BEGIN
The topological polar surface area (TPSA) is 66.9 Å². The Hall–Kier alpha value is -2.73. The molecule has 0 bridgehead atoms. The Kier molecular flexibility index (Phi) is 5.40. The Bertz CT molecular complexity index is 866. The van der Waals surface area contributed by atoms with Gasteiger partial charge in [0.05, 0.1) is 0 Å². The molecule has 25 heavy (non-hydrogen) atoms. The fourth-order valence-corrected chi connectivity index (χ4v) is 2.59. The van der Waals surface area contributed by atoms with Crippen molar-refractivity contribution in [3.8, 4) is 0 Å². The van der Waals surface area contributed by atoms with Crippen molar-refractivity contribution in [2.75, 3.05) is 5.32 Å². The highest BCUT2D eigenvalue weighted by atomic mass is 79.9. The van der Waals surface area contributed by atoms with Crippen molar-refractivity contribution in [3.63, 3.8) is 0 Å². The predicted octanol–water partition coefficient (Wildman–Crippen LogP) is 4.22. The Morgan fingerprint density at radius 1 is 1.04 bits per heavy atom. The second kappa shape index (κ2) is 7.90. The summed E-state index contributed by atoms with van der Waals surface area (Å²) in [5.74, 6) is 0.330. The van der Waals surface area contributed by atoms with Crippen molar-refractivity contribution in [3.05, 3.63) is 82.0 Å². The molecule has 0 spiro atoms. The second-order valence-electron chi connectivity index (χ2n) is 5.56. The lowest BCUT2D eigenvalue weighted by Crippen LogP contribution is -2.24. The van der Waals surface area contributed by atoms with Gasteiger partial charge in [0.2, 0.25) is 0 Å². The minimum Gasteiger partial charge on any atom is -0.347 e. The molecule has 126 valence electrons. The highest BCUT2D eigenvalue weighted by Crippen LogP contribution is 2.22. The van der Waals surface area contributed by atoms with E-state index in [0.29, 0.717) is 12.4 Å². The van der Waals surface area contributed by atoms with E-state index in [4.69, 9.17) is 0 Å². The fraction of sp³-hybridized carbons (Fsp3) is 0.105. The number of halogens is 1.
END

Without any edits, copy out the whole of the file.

The topological polar surface area (TPSA) is 66.9 Å². The Hall–Kier alpha value is -2.73. The molecule has 0 bridgehead atoms. The Kier molecular flexibility index (Phi) is 5.40. The Bertz CT molecular complexity index is 866. The van der Waals surface area contributed by atoms with Gasteiger partial charge in [0.05, 0.1) is 0 Å². The molecule has 25 heavy (non-hydrogen) atoms. The fourth-order valence-corrected chi connectivity index (χ4v) is 2.59. The van der Waals surface area contributed by atoms with Crippen molar-refractivity contribution in [3.8, 4) is 0 Å². The van der Waals surface area contributed by atoms with Crippen molar-refractivity contribution in [2.75, 3.05) is 5.32 Å². The highest BCUT2D eigenvalue weighted by atomic mass is 79.9. The van der Waals surface area contributed by atoms with Crippen molar-refractivity contribution in [3.63, 3.8) is 0 Å². The predicted octanol–water partition coefficient (Wildman–Crippen LogP) is 4.22. The Morgan fingerprint density at radius 1 is 1.04 bits per heavy atom. The second kappa shape index (κ2) is 7.90. The summed E-state index contributed by atoms with van der Waals surface area (Å²) in [5.74, 6) is 0.330. The van der Waals surface area contributed by atoms with Crippen molar-refractivity contribution in [3.05, 3.63) is 82.0 Å². The molecule has 0 spiro atoms. The second-order valence-electron chi connectivity index (χ2n) is 5.56. The lowest BCUT2D eigenvalue weighted by Crippen LogP contribution is -2.24. The van der Waals surface area contributed by atoms with Gasteiger partial charge in [0.2, 0.25) is 0 Å². The minimum Gasteiger partial charge on any atom is -0.347 e. The molecule has 126 valence electrons. The highest BCUT2D eigenvalue weighted by Crippen LogP contribution is 2.22. The van der Waals surface area contributed by atoms with E-state index in [0.29, 0.717) is 12.4 Å². The van der Waals surface area contributed by atoms with E-state index in [4.69, 9.17) is 0 Å². The fraction of sp³-hybridized carbons (Fsp3) is 0.105. The number of halogens is 1.